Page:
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Rate rise could mean further recession

Nia Williams

March 1, 2011

This is according to David Coombs, manager of the Rathbone Multi Asset Portfolios, who said that anything above a 100 basis point rise (1%) could damage the economy, and recommends no changes to the base rate this year.

Commenting, he said: “Historically, the Bank of England does not tend to raise rates in March, but there’s chatter that this year might be different.

“Bond markets have priced in a rate rise during the first half of the year, and we acknowledge that the impact of a 25-100 basis point rise is unlikely to have a material impact on growth. However, anything above that could be dangerous. The revised Q4 GDP numbers support our stance.”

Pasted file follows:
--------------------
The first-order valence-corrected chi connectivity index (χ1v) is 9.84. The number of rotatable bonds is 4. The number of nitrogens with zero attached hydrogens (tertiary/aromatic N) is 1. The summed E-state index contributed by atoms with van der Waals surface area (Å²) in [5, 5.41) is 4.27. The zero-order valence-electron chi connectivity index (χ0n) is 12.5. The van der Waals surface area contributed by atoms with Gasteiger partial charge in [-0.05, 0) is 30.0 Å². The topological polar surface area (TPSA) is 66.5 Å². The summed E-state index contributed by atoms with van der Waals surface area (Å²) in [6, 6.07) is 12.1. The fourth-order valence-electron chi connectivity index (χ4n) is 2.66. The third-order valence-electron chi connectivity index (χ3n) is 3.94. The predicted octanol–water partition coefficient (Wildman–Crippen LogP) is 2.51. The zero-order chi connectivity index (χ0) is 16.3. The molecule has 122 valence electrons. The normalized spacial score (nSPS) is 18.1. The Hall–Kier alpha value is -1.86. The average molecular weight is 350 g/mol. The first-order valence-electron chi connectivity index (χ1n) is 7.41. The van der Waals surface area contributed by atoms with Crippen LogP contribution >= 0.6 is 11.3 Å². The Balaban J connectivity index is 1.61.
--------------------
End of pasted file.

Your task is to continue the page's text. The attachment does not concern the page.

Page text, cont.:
Coombs believes that the consumer, who is already under fire from a lack of job security, higher taxes, lower universal benefits, and rising food and petrol prices, could put upward pressure on wages.

“Wage inflation is being seriously underestimated,” he added. “Higher rates will have no effect on inflation, as it is cost-push not demand-pull inflation, so has no impact on non-discretionary items. However, it could increase inflation through wage demands. Many have put up with wage freezes, as they have been better off with cheaper mortgages, but once this starts to change, wage inflation could be back on the agenda.”


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